Rusting to success

I never thought of success in terms of rust, but I had the privilige of having some relaxing time on the plane from Chicago and I read the September issue of Business 2.0 from cover to cover. I would highly recommend this issue to ALL members of small businesses. The issue covers the latest business disruptors/innovators and also give some detials about previous disruptors such as the founders of Facebook, Google, Microsoft etc. The whole issue was filled with inspiration for small businesses to keep going and to keep thinking about new ways to help people do what they do more effectively, easier and quicker. One particular article struck gold with me. The article about Fred Franzia was elightening and VERY amusing. Wow, talk about a fish that swims agianst the current.

My favorite Fred Franzia quote from the article is:
"Success is easy if you think of it as rust: It's inevitable if you keep at it."

Amazingly that is the consistent message from all of the start up entrepreneurs that are profiled in the magazine. Keep at it, believe in yourself and work hard. The rust will take care of itself!

Putting a $ amount on trust

I bumped into a business associate the other day and he was telling me a horror story about a new LMS implementation that went horribly wrong at a large fortune 500 company. Accordingly to him they had an excellent computer systems validation (CSV) team in place and all was going well. Suddenly the company found a cheaper supplier and kicked the first guys out. The new guys came in and didn't know what they were doing and all the wheels fell off the bus. Does this sound familiar? Have you had similar experiences with 'cheaper' low quality vendors replacing 'more expensive' top quality guys and gals?

My associates seemed to be of the opinion that this is happening more and more. Companies focus purely on the $ amount being charged and don't look at the bigger picture i.e. the cost of bringing a new group up to speed, building relationships between team members, additional time spent on project management, policing the quality of the final product etc. Much of these activities can be grouped under the broad label of trust. Can you trust you supplier to deliver a quality product on time and on spec? What dollar amount can you put against that feeling of trust? Is it really worth getting someone new in and not having that trust and security? Is the example I cited a case of shortsightedness or is there more to it? Your thoughts are appreciated.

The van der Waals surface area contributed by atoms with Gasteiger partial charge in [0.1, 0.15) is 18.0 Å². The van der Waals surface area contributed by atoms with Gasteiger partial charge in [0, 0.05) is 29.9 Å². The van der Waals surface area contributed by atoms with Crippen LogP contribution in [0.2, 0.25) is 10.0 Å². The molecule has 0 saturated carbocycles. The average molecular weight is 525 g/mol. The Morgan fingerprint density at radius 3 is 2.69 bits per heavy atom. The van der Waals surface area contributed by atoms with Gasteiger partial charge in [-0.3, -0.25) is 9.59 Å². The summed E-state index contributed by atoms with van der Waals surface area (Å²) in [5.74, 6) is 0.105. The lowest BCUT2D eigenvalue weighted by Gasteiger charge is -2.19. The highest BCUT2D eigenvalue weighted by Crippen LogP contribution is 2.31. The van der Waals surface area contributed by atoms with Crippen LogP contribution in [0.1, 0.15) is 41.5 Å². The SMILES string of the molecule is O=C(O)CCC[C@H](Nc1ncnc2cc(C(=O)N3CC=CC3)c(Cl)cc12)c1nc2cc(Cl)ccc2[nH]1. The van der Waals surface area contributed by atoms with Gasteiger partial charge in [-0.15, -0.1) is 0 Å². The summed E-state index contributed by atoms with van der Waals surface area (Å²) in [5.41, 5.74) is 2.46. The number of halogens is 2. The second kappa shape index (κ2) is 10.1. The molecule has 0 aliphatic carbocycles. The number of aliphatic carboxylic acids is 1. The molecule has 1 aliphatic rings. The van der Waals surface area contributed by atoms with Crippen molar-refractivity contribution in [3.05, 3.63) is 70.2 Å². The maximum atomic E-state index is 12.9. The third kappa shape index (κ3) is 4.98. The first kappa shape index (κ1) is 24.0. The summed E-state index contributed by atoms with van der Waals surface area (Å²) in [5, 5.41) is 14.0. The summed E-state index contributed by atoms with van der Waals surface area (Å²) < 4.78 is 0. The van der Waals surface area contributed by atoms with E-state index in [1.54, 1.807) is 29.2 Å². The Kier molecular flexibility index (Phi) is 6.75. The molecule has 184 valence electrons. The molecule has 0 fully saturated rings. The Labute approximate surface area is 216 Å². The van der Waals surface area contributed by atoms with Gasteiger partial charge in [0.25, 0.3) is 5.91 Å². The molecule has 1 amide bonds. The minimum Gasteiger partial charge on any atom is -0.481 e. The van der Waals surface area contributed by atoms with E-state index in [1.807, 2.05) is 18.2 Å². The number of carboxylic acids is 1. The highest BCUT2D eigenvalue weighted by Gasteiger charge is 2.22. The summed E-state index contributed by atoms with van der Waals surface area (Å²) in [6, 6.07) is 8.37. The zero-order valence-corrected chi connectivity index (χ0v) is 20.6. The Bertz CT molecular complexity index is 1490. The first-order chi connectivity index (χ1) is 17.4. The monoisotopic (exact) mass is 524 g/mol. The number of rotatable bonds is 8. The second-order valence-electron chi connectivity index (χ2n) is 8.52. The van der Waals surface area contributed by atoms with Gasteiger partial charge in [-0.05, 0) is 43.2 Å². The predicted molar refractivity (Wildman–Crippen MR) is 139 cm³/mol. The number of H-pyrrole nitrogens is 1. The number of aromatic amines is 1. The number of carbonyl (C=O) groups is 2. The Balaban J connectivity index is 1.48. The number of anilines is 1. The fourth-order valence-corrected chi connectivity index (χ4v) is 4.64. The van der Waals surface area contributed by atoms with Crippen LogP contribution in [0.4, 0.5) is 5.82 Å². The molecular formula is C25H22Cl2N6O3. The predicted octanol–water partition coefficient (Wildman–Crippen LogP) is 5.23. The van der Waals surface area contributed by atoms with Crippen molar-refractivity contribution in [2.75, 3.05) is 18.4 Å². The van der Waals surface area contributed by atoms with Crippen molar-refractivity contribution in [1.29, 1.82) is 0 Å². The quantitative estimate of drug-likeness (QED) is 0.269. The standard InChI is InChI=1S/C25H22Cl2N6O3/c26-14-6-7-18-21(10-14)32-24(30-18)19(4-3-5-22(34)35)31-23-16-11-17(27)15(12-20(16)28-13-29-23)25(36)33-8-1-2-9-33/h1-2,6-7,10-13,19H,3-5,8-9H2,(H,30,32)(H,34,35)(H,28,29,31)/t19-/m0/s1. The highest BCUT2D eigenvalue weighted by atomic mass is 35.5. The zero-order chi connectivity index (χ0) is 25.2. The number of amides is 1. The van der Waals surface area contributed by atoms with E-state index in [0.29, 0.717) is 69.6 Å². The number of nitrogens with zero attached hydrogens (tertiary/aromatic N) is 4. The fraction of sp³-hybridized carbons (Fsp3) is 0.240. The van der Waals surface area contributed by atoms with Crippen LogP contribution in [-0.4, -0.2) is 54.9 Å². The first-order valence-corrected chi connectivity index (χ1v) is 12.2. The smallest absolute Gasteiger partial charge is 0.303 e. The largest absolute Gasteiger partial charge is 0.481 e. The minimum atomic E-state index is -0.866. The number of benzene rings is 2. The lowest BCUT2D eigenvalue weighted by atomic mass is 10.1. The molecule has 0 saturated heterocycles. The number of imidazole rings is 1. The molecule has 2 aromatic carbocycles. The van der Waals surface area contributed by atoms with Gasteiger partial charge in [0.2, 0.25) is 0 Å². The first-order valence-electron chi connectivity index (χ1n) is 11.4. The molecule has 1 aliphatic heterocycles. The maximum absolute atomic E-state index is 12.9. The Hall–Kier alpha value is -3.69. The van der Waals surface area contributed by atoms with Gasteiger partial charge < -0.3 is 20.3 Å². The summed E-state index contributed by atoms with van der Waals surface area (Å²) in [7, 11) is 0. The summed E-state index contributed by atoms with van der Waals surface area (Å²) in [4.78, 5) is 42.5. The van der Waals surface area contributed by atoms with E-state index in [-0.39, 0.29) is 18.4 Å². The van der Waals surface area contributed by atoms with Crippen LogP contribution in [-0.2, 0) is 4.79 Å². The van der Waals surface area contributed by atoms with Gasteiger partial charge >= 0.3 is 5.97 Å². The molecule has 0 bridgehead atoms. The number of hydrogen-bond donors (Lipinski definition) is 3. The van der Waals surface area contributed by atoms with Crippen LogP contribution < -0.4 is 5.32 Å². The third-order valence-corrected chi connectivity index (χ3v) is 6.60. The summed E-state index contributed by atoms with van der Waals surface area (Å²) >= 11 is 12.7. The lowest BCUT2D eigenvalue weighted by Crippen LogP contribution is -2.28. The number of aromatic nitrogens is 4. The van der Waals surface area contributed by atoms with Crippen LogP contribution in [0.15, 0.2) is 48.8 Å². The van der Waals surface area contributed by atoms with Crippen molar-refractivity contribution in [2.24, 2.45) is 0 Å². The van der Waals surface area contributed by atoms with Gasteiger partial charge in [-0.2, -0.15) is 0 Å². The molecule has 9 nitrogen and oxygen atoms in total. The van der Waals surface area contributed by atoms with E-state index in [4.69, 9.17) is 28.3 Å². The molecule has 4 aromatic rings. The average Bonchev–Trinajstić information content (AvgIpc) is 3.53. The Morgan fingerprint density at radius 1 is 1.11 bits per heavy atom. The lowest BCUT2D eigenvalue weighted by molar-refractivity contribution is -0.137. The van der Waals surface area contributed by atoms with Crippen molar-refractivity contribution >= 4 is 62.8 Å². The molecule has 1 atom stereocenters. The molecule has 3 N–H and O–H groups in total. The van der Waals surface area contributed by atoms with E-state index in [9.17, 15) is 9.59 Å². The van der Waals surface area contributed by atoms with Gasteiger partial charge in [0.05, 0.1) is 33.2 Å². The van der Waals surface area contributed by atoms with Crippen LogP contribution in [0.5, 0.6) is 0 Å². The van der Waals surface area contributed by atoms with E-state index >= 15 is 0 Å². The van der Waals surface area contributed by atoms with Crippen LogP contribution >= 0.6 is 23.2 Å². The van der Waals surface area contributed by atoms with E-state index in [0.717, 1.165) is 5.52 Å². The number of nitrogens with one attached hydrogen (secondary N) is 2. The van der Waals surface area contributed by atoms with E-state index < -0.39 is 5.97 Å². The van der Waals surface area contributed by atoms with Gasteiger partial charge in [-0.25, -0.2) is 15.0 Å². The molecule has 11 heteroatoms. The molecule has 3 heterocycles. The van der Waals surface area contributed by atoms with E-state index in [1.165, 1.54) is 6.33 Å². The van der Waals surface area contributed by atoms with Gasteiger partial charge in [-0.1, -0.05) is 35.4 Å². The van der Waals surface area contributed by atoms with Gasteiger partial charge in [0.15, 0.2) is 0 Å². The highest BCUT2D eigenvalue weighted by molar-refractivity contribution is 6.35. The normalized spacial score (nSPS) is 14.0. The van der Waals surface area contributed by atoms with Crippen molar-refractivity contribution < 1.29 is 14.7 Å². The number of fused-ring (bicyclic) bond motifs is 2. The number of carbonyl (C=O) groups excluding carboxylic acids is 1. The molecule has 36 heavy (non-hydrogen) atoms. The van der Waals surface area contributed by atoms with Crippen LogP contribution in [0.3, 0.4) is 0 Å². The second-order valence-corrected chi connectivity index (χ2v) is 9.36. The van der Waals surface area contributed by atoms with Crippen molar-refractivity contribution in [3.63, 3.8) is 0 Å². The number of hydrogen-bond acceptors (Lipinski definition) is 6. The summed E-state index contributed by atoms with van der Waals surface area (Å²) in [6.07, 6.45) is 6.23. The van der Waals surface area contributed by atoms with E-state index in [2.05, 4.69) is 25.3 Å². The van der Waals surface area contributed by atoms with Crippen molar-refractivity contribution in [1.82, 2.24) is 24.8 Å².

Personally I have a network of suppliers that I've selected based on both cost and quality. Once they've been selected I consider them as part of my company and I build a long term relationship based on both parties mutually benefiting. Unless their price to quality ratio drastically increases I wouldn't cut the relationship to save a few $'s somewhere else. To me, if it looks too good to be true it probably is. Putting a $ amount on a business relationship built on trust is highly risky and not worth the gray hairs. In my case I am losing hair at a rate of knots, so I have to take good care in this department.


40's up!

I was amazed when I noticed that I have posted 40 entries on this blog (this being # 41). I also counted 23 comments which I think is a great ratio of comments to posts.

Thanks for the feedback I really appreciate. I enjoy blogging although it was pretty hard to get the juices flowing initially.

Death by video?

We live in the multimedia age. One unfortunate Miss Teen USA contestant massacres a response to a question in a beauty pageant (while mentioning my country of birth) and EVERYONE watches it on Youtube – with subtitle included.

Surely given the massive amount of video that people now have access to on their cell phones, smart phones, PDA's, internet, TV, TiVO etc it makes logical sense to bombard people with video in training programs, right?

I am constantly amazed at the number of customers who want video in their training programs. The reason that I am amazed is because when I ask them why video is needed they look at me with blank stares. Apparently it is so obvious that no explanation is needed. Don't get me wrong many of our training programs use video elements/segments but these are tied directly to the objectives of the program.

So this begs the question - can a training program suffer from death by video? Surely having a video training program is much better than having just text on screen. I would say - maybe. Having the talking head video on screen for 30 minutes is just as boring as the text based page turner. Yes, I did say boring. Fact is people are busy and they want something that engages and entertains them. This is best achieved by use a combination of eLearning elements such as text, interactive graphics, audio and video. The last two elements may be limited based on your budget, time frame, deployment method etc.

Back to video. Using video is a great idea but use it in limited amounts to meet your learning objectives. What are users going to get out of the video? Why do they need to see the video? Does the video have graphics included, multiple narrators/actors i.e. will it engage the user? If you can adequately answer these questions then you should use video. The best idea is to split any video that is longer than 3-5 minutes into separate learning segments. Contemporary business people share one characteristic with gold fish, their concentration span is VERY short. This means you have to keep them hooked and using video can be a great way to achieve this.

Just make sure that your training program doesn't suffer a quick and horrible death by video.